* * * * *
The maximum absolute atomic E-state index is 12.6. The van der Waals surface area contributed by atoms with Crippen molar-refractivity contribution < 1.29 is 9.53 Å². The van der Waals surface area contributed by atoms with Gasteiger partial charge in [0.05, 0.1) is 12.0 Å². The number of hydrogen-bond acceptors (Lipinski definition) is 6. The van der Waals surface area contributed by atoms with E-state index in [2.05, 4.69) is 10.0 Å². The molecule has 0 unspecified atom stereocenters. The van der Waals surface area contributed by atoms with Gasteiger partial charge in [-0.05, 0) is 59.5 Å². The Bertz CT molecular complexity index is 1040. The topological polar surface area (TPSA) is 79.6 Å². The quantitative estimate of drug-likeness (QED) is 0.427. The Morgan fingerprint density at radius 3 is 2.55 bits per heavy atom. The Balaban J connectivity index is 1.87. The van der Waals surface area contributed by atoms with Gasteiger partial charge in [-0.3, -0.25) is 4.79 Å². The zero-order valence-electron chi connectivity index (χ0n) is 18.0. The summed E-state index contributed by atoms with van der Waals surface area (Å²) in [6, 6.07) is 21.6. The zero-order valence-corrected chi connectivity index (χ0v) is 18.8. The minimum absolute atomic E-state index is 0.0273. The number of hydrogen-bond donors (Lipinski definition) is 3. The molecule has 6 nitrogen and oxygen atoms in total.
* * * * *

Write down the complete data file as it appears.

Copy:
The maximum absolute atomic E-state index is 12.6. The van der Waals surface area contributed by atoms with Crippen molar-refractivity contribution < 1.29 is 9.53 Å². The van der Waals surface area contributed by atoms with Gasteiger partial charge in [0.05, 0.1) is 12.0 Å². The number of hydrogen-bond acceptors (Lipinski definition) is 6. The van der Waals surface area contributed by atoms with E-state index in [2.05, 4.69) is 10.0 Å². The molecule has 0 unspecified atom stereocenters. The van der Waals surface area contributed by atoms with Gasteiger partial charge in [-0.05, 0) is 59.5 Å². The Bertz CT molecular complexity index is 1040. The topological polar surface area (TPSA) is 79.6 Å². The quantitative estimate of drug-likeness (QED) is 0.427. The Morgan fingerprint density at radius 3 is 2.55 bits per heavy atom. The Balaban J connectivity index is 1.87. The van der Waals surface area contributed by atoms with Gasteiger partial charge in [-0.3, -0.25) is 4.79 Å². The zero-order valence-electron chi connectivity index (χ0n) is 18.0. The summed E-state index contributed by atoms with van der Waals surface area (Å²) in [6, 6.07) is 21.6. The zero-order valence-corrected chi connectivity index (χ0v) is 18.8. The minimum absolute atomic E-state index is 0.0273. The number of hydrogen-bond donors (Lipinski definition) is 3. The molecule has 6 nitrogen and oxygen atoms in total.